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A diagram of the Aorta and the Pulmonary Artery

PDA Incidence[edit | edit source]

Almost 1% of all births are complicated by congenital heart disease. The reported incidence of PDA in term neonates is only 1 in 2,000 births, accounting for 5%–10% of all congenital heart disease. The incidence of PDA in preterm neonates is far greater, with reports ranging from 20%–60% depending on population and diagnostic criteria.

PDA Anatomy[edit | edit source]

PDA is present during neonatal circulation as an essential while fetus in developing (during fetal development about 60% of the RV blood is diverted from the lungs through the ductus arteriousus).  Usually closes within several hours to 3 days after birth, Closes in stages first constricts and then formation of connective tissue (can take up to 3 weeks).  The precise mechanism of closure, is not completely understood but it is mediated by the release of vasoactive substances and also help by Oxygen (high Pao2).  

Anatomic or Physiologic Problem[edit | edit source]

A vessel between the main pulmonary artery and descending thoracic aorta. Allowing blood to shunt from the aorta into the pulmonary artery due to the decreased PVR. The amount of left to right shunting depends on the size of the PDA- and the relative resistance of the systemic and pulmonary circulations. If it is big, it may lead to extensive aortic runoff, with low aortic diastolic pressures which can cause systemic organ hypo-perfusion.

Potential Stages of Disease[edit | edit source]

A large non-restrictive ductus with no other cardiac issues creates a left to right shunt with LA dilatation, LV volume overload and progressive heart failure. –if untreated a large PDA may lead to pulmonary arteriolar hypertension with the eventual development of right to left shunt and Eisenmenger physiology. High PVR may develop as early as 6 months of life resulting in supra-systemic pulmonary artery pressures.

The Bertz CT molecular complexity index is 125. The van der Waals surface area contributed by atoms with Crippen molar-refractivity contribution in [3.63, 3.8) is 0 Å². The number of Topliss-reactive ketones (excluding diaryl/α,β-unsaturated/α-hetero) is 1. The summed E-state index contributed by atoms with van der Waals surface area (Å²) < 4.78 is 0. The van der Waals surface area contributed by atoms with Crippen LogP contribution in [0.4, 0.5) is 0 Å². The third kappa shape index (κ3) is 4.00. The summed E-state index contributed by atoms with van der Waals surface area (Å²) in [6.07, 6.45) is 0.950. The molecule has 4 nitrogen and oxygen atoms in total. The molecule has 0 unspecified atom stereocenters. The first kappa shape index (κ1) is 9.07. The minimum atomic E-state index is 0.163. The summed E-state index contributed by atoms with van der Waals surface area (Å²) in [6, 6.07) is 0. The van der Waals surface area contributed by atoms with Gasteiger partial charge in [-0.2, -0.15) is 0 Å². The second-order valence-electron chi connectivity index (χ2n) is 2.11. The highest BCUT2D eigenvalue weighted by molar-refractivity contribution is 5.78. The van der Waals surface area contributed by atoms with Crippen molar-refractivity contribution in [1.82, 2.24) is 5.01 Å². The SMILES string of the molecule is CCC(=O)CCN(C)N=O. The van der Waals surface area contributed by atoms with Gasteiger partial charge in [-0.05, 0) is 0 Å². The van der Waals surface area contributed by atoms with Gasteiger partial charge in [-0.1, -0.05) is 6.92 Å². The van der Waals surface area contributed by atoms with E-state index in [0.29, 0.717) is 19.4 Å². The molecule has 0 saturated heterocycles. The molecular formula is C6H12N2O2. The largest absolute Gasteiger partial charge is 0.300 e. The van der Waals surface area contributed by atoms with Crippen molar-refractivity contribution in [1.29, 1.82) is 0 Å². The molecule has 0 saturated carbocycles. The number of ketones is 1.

Aorta and the Pulmonary Artery[edit | edit source]

A diagram of the Aorta and the Pulmonary Artery

Fetal Shunts[edit | edit source]

Normal Physiology[edit | edit source]

A diagram of normal artery changes after birth.

PDA Morphologies[edit | edit source]

PDA Pathophysiology[edit | edit source]

At birth the increased in PAO2 is the most important stimulus for the ductus arteriousis to constrict: typically occurs within 24 hours of birth, permanent closure of the ductus arteriousis occurs over the first few weeks after birth.  In premature infants the ductal tissue is less reactive to oxygen, post ductal closure is less common.   Left to Right shunting leading to an increased pulmonary blood flow (PVR is less than SVR, resulting in increased pulmonary blood flow).  If restrictive, the amount of shunt is determined by the size of the defect.  

Normal Heart with PDA[edit | edit source]

Normal Heart with PDA

Eisenmenger PDA[edit | edit source]

Resources[edit | edit source]

PDA Pathophysiology and Anatomy slide presentation

FA info icon.svg Angle down icon.svg Page data
Part of Cardiac Surgical Skills Training Module
Keywords cardiology, arteriosis, neonatology, medical knowledge pages
SDG SDG03 Good health and well-being
Authors Owen Robinson
License CC-BY-SA-4.0
Organizations Global Surgical Training Challenge
Language English (en)
Related subpages, pages link here
Impact 583 page views
Created July 30, 2021 by Owen Robinson
Modified February 28, 2024 by StandardWikitext bot
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